Last week I groused about a PowerPoint presentation (“One Table”) on the root causes of homelessness put out by King County and some of its governmental buddies. I quit right after the “behavioral health” section, and just before the “criminal justice” section. This week I intend to resume where I left off.
First I’d like to whine further about PowerPoint presentations in general. What are they good for? I’ll tell you.
A major clue is in the words “Power,” “Point” and “presentation,” featuring “P” three times. “P” is a puffy, ploppy, pooty, pompous, perverted, postverted, pumped-up letter. Unvoiced, it is passive-aggressive in its popping puffery. The sneaky PowerPoint user knows all this and uses PowerPoint to gain power over you. P-p-p-p-power.
Look away, if you can.
I can’t look away. I must continue reading. So here I am staring at the giant blue letters announcing “CRIMINAL JUSTICE” will be talked about.
Below that it says, “Familiar Faces.” And then, “Approximately 1,400 people who have 4+ bookings a year.” I had to read that juxtaposition of non-sentences three or four times before I correctly guessed that what I was looking at was a definition of “familiar faces.”
It resembles “chronically homeless.” The government prioritizes housing chronically homeless people because services for them cost the most. Likewise, preventing “the familiar faces” from ending up in jail is a priority, because if there were no “familiar faces,” then by definition no one in King County would be booked into jail more than three times a year. Math!
We’re told 94 percent of all familiar faces had a “behavioral health condition” and 58.6 percent were homeless.
So all we have to do is end behavioral health problems and end homelessness, and goodbye familiar faces? But then they go and point out the racial disparities in the jailed population and the fact that those disparities increase as you look at people with higher numbers of bookings per year.
And, what do you know, it turns out that jail time makes you more likely to be homeless, by a lot, because having been jailed makes it nearly impossible to land housing.
So you should probably be able to write the next line of the presentation: To say that those people of color who are more likely to be jailed are also more likely homeless than anyone else.
But instead they jump to a new topic, because all our attention spans are broken. “CHILD WELFARE.”
Under this category are listed two areas of concern. 1) Foster children who age out of the foster care system end up homeless in large numbers, and 2) Child welfare services disproportionately investigate people of color, especially Native Americans.
No mention of my biggest concern: that so many children are homeless. Also no accounting for the disproportionality of investigations. Could it be that homeless families are disproportionately investigated, and that would account for the racial disproportionality, because there is already a racial disparity in who is homeless and in who is incarcerated, driving who is homeless. How many Native American children end up in foster care because of all that investigating?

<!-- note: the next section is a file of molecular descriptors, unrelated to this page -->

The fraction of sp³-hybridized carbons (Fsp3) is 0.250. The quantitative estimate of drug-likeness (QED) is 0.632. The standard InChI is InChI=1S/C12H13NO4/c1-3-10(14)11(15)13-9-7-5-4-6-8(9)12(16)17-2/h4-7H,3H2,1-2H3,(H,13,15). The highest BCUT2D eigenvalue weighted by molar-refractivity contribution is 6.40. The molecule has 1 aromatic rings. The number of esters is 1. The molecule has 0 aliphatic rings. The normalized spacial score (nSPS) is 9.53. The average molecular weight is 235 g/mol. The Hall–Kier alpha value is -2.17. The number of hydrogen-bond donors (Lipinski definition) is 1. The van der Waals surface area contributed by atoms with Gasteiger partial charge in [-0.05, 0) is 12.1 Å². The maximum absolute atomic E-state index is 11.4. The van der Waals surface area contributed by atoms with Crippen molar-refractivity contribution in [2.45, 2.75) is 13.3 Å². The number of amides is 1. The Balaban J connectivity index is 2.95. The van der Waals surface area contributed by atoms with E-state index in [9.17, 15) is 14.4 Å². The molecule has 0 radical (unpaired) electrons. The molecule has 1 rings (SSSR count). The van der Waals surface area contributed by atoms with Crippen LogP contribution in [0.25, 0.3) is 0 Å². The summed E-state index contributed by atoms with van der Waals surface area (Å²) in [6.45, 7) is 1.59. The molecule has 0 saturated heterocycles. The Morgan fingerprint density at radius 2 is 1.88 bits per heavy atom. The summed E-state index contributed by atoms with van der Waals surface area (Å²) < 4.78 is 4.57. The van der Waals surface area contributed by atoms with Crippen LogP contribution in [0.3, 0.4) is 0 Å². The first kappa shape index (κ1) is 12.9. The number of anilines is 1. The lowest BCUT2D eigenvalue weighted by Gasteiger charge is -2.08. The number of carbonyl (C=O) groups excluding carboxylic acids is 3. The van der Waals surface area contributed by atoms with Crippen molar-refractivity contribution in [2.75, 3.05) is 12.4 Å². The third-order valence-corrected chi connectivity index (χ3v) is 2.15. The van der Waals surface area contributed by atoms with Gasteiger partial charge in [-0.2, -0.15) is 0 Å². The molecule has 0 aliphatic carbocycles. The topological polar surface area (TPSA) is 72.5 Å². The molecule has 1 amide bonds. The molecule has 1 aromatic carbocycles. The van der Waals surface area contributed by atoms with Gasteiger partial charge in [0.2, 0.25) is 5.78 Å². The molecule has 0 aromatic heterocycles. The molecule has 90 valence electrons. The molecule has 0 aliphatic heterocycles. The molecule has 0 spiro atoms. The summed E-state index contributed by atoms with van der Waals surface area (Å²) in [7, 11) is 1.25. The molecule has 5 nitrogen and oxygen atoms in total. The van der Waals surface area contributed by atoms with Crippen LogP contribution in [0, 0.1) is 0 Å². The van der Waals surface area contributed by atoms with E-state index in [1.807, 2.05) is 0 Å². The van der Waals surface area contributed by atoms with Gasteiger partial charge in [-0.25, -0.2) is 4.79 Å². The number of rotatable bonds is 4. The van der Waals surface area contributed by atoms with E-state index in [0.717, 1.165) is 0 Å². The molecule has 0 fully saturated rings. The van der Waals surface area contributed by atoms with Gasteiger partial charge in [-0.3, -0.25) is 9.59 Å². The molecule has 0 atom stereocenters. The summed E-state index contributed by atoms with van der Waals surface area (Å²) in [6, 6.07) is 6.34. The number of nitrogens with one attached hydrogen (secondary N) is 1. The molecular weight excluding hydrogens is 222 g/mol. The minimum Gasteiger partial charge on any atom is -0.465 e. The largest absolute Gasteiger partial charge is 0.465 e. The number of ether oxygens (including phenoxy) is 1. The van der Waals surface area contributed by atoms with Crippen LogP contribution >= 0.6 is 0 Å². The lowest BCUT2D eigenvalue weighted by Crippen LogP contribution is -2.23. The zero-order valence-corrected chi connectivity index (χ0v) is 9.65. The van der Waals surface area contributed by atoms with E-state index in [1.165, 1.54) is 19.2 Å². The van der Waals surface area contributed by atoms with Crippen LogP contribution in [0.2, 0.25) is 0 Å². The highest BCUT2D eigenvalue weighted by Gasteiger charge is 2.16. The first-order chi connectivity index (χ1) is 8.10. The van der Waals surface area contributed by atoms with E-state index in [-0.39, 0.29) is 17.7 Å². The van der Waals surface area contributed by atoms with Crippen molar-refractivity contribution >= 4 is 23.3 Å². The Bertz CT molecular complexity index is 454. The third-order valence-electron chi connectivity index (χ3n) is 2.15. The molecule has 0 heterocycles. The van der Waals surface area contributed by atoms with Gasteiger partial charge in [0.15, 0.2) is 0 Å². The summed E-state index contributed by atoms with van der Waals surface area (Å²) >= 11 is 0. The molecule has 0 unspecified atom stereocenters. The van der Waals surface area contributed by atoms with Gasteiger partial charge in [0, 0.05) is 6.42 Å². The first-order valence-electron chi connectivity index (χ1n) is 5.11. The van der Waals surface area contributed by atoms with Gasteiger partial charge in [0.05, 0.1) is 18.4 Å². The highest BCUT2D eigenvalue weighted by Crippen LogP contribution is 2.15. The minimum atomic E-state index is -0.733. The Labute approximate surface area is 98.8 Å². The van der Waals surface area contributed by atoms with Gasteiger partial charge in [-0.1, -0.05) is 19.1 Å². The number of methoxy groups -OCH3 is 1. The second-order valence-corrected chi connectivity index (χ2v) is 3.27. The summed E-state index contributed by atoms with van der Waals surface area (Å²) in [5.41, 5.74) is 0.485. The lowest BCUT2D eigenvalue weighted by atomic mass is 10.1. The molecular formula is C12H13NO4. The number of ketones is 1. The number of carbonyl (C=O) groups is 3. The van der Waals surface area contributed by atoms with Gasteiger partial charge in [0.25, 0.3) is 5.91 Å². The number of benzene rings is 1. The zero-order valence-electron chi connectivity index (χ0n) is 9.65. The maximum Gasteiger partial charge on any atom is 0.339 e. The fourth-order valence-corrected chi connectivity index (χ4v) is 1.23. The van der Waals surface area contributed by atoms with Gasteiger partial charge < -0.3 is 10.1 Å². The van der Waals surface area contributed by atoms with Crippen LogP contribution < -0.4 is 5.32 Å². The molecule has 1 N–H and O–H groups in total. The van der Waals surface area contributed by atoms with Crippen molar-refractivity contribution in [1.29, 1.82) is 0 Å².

Couldn’t we use our Powerful Pointing to connect some of these dots?
No time. Move to “EMPLOYMENT AND INCOME”.
We’re told almost seven times as many people are poor as become homeless at any time during a year. And up to 30 percent of all homeless people work, and more want work and help increasing their income.
The presentation concludes with two bar graphs. One shows you can’t really afford to live here unless you earn the median income or more. The other shows if you’re a person of color you quite probably don’t make the median income.
Here’s my summary.
The main cause of homelessness is not being able to afford housing. The main cause of that is poverty, and the lack of housing in the price range of the poor.
The presentation makes a big deal about behavioral health problems and illicit drug use among the homeless population without addressing the same problems in the general population. The lack of comparison oversimplifies and stigmatizes.
Mass incarceration creates poverty and homelessness directly and indirectly in the affected communities, and racial minorities are hardest hit, and the consequent homelessness feeds the incarceration rates.
In other words, everything that’s bad gets worse. Have a nice week.
Dr. Wes Browning is a one time math professor who has experienced homelessness several times. He supplied the art for the first cover of Real Change in November of 1994 and has been involved with the organization ever since. This is his weekly column, Adventures in Irony, a dry verbal romp of the absurd.
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